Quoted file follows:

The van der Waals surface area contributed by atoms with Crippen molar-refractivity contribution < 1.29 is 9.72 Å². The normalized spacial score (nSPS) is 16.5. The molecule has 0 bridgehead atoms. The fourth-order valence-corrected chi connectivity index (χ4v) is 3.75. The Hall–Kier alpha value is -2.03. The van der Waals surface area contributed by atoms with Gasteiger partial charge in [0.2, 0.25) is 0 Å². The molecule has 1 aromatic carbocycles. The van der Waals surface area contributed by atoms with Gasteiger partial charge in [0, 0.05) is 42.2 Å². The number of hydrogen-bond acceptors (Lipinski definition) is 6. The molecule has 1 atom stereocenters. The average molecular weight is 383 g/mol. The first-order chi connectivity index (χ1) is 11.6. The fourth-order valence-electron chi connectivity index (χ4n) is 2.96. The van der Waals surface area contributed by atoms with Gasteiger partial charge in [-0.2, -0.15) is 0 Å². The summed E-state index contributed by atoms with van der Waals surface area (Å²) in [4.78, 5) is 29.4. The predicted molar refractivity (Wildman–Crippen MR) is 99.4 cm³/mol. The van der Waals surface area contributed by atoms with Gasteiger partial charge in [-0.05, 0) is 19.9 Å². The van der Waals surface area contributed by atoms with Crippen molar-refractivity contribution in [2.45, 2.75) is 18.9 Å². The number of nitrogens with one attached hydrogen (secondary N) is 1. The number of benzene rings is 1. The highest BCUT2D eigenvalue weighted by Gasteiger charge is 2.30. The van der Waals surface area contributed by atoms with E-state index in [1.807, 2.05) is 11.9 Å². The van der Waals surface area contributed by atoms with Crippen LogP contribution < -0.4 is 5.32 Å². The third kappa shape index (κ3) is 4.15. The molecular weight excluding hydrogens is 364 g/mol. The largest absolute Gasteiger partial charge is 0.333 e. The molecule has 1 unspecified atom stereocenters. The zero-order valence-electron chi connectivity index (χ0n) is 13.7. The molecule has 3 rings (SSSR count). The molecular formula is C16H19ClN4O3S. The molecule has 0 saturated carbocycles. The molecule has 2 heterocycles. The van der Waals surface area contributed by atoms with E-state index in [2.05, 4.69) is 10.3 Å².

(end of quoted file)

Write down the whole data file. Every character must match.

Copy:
The van der Waals surface area contributed by atoms with Crippen molar-refractivity contribution < 1.29 is 9.72 Å². The normalized spacial score (nSPS) is 16.5. The molecule has 0 bridgehead atoms. The fourth-order valence-corrected chi connectivity index (χ4v) is 3.75. The Hall–Kier alpha value is -2.03. The van der Waals surface area contributed by atoms with Gasteiger partial charge in [0.2, 0.25) is 0 Å². The molecule has 1 aromatic carbocycles. The van der Waals surface area contributed by atoms with Gasteiger partial charge in [0, 0.05) is 42.2 Å². The number of hydrogen-bond acceptors (Lipinski definition) is 6. The molecule has 1 atom stereocenters. The average molecular weight is 383 g/mol. The first-order chi connectivity index (χ1) is 11.6. The fourth-order valence-electron chi connectivity index (χ4n) is 2.96. The van der Waals surface area contributed by atoms with Gasteiger partial charge in [-0.2, -0.15) is 0 Å². The summed E-state index contributed by atoms with van der Waals surface area (Å²) in [4.78, 5) is 29.4. The predicted molar refractivity (Wildman–Crippen MR) is 99.4 cm³/mol. The van der Waals surface area contributed by atoms with Gasteiger partial charge in [-0.05, 0) is 19.9 Å². The van der Waals surface area contributed by atoms with Crippen molar-refractivity contribution in [2.45, 2.75) is 18.9 Å². The number of nitrogens with one attached hydrogen (secondary N) is 1. The number of benzene rings is 1. The highest BCUT2D eigenvalue weighted by Gasteiger charge is 2.30. The van der Waals surface area contributed by atoms with E-state index in [1.807, 2.05) is 11.9 Å². The van der Waals surface area contributed by atoms with Crippen LogP contribution < -0.4 is 5.32 Å². The third kappa shape index (κ3) is 4.15. The molecular weight excluding hydrogens is 364 g/mol. The largest absolute Gasteiger partial charge is 0.333 e. The molecule has 1 unspecified atom stereocenters. The zero-order valence-electron chi connectivity index (χ0n) is 13.7. The molecule has 3 rings (SSSR count). The molecular formula is C16H19ClN4O3S. The molecule has 0 saturated carbocycles. The molecule has 2 heterocycles. The van der Waals surface area contributed by atoms with E-state index in [2.05, 4.69) is 10.3 Å².